Le Guin and identity in contemporary fiction
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Le Guin and identity in contemporary fiction

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Published by UMI Research Press in Ann Arbor, Mich .
Written in English



  • United States,
  • United States.


  • Le Guin, Ursula K., 1929- -- Knowledge -- Psychology.,
  • Women and literature -- United States -- History -- 20th century.,
  • Psychological fiction, American -- History and criticism.,
  • Science fiction, American -- History and criticism.,
  • Identity (Psychology) in literature.,
  • Psychoanalysis and literature -- United States.

Book details:

Edition Notes

Statementby Bernard Selinger.
SeriesStudies in speculative fiction ;, no. 16
LC ClassificationsPS3562.E42 Z88 1988
The Physical Object
Pagination183 p. ;
Number of Pages183
ID Numbers
Open LibraryOL2389959M
ISBN 10083571831X
LC Control Number87019215

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  In William Gibson’s Neuromancer and Le Guin’s The Left Hand of Darkness, two highly differentiated settings and situations confront these issues and grant readers the special opportunity to step outside of the boundaries of traditional means of identity association by offering an alternate landscape and set of cultural associations. By.   “Old age isn’t a state of mind. It’s an existential situation.” ― Ursula K. Le Guin, from No Time to Spare.. For many, Ursula Le Guin stands as one of the most influential science fiction and fantasy writers in the world, with even Margaret Atwood calling her “one of the literary greats. ” But while she started writing about dragons and wizards back in in her acclaimed.   Ursula K. Le Guin is an American author that is best known for her fantasy and science fiction novels for children. The author has also produced poems and essays. Le Guin’s work has been commended for delving into alternative realities with differing ideas on gender, religion, and sexuality.   Le Guin wrote more science fiction novels than any other genre. In her introduction to this book, she says: “All fiction is metaphor. Science fiction is metaphor. What sets it apart from older forms of fiction seems to be its use of new metaphors A metaphor for what? that the truth is a matter of the imagination.”.

This book provides an illuminating guide to literature that creates alternative worlds for young readers. Focusing on the work of Ursula Le Guin, Terry Pratchett and Philip Pullman, the book. Ursula Biography Ursula on Ursula Photo Album Awards and Honors Interviews with Ursula Flying Squirrels Reviews Fiction Bibliography Novels Poetry Short Stories Fiction Collections Children's Books Translations Anthologies Non-Fiction Essays and Criticism Book Reviews by Ursula Speeches Translations | Renditions Blog Resources Publicity Photos.   Over the course of a year writing career (she pitched her first story when she was 11), Ursula K. Le Guin became one of the most influential American science fiction and fantasy writers. Ursula Le Guin is also the author of the third book we’re going to discuss, The s you could tell us about that. The Dispossessed, again, is a political book, but it’s a little more dated in its way than the first two because it is to a certain extent reflective of the Cold hero of The Dispossessed grows up on a planet which is one of two twin planets in a solar.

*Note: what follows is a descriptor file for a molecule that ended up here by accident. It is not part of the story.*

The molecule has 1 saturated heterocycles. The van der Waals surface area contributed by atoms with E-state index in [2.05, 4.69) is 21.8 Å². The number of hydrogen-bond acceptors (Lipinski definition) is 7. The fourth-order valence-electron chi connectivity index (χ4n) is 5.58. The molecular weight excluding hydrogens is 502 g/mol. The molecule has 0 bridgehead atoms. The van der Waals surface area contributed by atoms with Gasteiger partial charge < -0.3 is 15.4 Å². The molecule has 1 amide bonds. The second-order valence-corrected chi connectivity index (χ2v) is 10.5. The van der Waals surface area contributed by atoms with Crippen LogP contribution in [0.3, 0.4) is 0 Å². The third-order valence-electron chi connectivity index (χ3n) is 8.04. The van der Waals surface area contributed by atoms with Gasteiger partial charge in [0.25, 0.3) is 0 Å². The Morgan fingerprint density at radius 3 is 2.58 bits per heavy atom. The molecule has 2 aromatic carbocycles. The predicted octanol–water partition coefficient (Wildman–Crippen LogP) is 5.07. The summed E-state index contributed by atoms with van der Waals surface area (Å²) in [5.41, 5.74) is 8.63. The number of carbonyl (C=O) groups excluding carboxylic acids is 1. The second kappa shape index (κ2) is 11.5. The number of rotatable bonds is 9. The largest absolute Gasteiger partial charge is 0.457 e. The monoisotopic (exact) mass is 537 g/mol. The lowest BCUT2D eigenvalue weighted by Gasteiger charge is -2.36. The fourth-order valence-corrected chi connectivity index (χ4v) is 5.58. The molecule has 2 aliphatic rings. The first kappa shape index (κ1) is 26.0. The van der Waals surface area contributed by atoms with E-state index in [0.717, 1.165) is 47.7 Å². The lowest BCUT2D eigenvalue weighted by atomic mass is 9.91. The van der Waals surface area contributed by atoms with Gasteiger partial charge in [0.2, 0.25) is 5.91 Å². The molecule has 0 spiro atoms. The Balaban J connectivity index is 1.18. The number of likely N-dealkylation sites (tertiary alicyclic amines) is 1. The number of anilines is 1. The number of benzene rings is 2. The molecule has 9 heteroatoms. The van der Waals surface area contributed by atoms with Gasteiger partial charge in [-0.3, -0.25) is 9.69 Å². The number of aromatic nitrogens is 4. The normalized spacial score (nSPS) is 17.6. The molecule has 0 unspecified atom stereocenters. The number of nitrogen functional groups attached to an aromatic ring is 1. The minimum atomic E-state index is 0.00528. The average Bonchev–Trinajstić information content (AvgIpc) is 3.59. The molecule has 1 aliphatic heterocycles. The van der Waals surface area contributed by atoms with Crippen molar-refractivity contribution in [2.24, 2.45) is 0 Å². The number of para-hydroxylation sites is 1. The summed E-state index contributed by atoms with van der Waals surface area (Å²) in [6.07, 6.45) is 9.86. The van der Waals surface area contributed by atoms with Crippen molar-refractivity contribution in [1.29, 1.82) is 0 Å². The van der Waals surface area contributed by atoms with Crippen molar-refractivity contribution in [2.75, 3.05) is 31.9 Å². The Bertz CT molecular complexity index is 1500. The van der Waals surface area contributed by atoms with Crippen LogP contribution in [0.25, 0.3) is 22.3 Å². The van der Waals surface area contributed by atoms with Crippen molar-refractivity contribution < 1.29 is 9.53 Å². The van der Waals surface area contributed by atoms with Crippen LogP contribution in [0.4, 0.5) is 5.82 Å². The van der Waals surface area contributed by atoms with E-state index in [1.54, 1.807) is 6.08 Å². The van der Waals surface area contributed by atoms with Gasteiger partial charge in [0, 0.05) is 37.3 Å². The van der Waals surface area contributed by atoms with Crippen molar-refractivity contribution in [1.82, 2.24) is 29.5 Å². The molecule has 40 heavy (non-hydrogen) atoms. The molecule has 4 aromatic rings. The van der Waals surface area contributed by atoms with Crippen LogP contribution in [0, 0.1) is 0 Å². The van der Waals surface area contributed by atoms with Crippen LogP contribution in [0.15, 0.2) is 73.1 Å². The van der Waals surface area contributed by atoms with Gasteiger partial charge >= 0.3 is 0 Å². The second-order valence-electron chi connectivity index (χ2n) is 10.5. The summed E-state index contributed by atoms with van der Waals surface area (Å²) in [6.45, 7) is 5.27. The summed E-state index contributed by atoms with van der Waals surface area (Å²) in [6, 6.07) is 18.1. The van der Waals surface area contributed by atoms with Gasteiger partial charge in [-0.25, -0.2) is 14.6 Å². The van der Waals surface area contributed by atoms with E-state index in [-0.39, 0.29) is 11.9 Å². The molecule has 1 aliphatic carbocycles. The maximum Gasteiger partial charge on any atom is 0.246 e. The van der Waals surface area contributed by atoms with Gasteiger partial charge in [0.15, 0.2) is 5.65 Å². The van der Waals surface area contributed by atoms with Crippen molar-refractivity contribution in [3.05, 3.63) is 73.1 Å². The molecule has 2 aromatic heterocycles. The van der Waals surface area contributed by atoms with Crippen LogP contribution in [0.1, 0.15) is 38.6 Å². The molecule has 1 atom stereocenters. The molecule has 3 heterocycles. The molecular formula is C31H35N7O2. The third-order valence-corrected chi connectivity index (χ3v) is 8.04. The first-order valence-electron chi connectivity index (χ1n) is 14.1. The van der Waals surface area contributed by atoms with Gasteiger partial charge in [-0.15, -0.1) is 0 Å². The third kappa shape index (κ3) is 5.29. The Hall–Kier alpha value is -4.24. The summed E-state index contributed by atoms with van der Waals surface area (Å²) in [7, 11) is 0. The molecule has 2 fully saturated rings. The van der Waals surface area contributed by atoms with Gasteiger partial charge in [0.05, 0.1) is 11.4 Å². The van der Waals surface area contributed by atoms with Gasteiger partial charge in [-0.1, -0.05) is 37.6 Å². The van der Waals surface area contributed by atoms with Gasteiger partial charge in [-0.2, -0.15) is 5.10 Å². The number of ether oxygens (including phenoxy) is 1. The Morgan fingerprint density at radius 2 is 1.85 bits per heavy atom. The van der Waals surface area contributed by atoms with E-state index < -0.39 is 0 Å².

In the tradition of other groundbreaking Norton Collections, Ursula K. Le Guin and Brian Attebery's Norton Book of Science Fiction provides the first truly comprehensive and coherent look at the best of contemporary science fiction.. Successfully used at over one hundred schools nationwide, these sixty-seven stories offer compelling evidence that science fiction is a source of the most Reviews: Le Guin and the Future of Science-Fiction Criticism Bernard Selinger. Le Guin and Identity in Contemporary Fiction. Ann Arbor: UMI Research Press, pp. $ Elizabeth Cummins. Understanding Ursula K. Le Guin. Columbia: South Carolina UP, pp. $   The book collected six pieces by Stories as a paperback from Panther Science Fiction, with Le Guin credited as author and Kidd’s ideas/concepts in the political terrain contemporary to. Ursula Kroeber Le Guin (/ ˈkroʊbər lə ˈɡwɪn /; Octo – Janu ) was an American author best known for her works of speculative fiction, including science fiction works set in her Hainish universe, and the Earthsea fantasy series.